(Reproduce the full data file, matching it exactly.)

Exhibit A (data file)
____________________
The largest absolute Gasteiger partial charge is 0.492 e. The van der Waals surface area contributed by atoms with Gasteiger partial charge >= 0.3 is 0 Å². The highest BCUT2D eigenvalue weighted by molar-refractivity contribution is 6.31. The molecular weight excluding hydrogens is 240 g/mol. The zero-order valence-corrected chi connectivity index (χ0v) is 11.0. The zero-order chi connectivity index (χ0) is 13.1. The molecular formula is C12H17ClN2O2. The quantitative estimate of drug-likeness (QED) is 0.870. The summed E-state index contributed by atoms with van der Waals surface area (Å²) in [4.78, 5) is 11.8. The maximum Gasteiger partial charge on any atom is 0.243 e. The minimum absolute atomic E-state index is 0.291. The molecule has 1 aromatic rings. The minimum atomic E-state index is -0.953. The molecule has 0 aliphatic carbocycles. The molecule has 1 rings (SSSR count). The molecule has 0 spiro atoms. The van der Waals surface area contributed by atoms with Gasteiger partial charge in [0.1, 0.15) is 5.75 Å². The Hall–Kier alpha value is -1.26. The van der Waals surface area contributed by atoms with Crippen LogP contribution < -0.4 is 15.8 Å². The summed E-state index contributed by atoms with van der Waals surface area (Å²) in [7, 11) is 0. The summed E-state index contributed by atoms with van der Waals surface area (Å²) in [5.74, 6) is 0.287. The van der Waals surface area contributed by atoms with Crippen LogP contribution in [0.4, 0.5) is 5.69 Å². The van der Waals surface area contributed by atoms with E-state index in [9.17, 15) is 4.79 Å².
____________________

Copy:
The largest absolute Gasteiger partial charge is 0.492 e. The van der Waals surface area contributed by atoms with Gasteiger partial charge >= 0.3 is 0 Å². The highest BCUT2D eigenvalue weighted by molar-refractivity contribution is 6.31. The molecular weight excluding hydrogens is 240 g/mol. The zero-order valence-corrected chi connectivity index (χ0v) is 11.0. The zero-order chi connectivity index (χ0) is 13.1. The molecular formula is C12H17ClN2O2. The quantitative estimate of drug-likeness (QED) is 0.870. The summed E-state index contributed by atoms with van der Waals surface area (Å²) in [4.78, 5) is 11.8. The maximum Gasteiger partial charge on any atom is 0.243 e. The minimum absolute atomic E-state index is 0.291. The molecule has 1 aromatic rings. The minimum atomic E-state index is -0.953. The molecule has 0 aliphatic carbocycles. The molecule has 1 rings (SSSR count). The molecule has 0 spiro atoms. The van der Waals surface area contributed by atoms with Gasteiger partial charge in [0.1, 0.15) is 5.75 Å². The Hall–Kier alpha value is -1.26. The van der Waals surface area contributed by atoms with Crippen LogP contribution < -0.4 is 15.8 Å². The summed E-state index contributed by atoms with van der Waals surface area (Å²) in [7, 11) is 0. The summed E-state index contributed by atoms with van der Waals surface area (Å²) in [5.74, 6) is 0.287. The van der Waals surface area contributed by atoms with Crippen LogP contribution in [0.4, 0.5) is 5.69 Å². The van der Waals surface area contributed by atoms with E-state index in [9.17, 15) is 4.79 Å².